…Credit card watchdog CardHub estimates that American credit card balances will hit $1 trillion in 2016, a debt burden that has never been reached before, not even during the go-go days of the dot-com boom.
The following are excerpts from the original article by Tony Sagami (MauldinEconomics.com) which has been edited ([ ]) and abridged (…) to provide a fast and easy read.
Not only are Americans borrowing more, they are paying it back at a snail’s pace. Americans added an astounding $71 billion in credit card debt in 2015 and repaid just $26.8 billion during the first quarter of 2016—the smallest first-quarter paydown since 2008…
Disturbingly, and surprisingly, the group with the highest credit card debt are middle-aged Americans. The average 45- to 54-year-old American owes $9,000 on credit cards, 50% more than the average Millennial!…[On the other side of the coin is the fact that] there is a lot of profit to be made on the lending side of those trillion dollars of debt…[as] the average interest rate on credit cards today is a whopping 15.19%. Given that the national average for 1-year CDs is a measly 1.09%, it is clear that credit card companies are making lots of money.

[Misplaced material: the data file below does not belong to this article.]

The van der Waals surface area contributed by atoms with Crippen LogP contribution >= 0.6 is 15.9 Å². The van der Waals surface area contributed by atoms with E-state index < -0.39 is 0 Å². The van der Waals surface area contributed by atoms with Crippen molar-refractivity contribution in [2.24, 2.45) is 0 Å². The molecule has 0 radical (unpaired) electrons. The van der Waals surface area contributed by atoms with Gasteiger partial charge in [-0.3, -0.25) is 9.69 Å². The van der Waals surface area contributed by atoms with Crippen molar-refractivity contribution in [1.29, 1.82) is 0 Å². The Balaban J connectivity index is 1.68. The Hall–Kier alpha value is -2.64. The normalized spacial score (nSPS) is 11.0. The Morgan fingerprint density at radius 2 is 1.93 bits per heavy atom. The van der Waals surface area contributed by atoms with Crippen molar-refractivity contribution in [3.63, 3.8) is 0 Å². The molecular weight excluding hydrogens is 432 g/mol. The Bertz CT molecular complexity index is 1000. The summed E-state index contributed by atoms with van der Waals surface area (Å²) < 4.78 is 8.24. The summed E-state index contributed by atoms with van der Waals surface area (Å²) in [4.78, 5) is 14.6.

The purest ways to invest in the credit card business are Capital One Financial Corp. (COF), Synchrony Financial (SYF), and American Express Company (AXP). As a dividend lover, I would point out that Capital One Financial (2.2%) and American Express (1.7%) pay a decent dividend too…[Also,] in case you think that I’m nuts and that the credit card business is a house of cards ready to tumble, you should take a look at PRA Group (PRAA), which is in the business of purchasing and collecting defaulted consumer receivables in North America and Europe.
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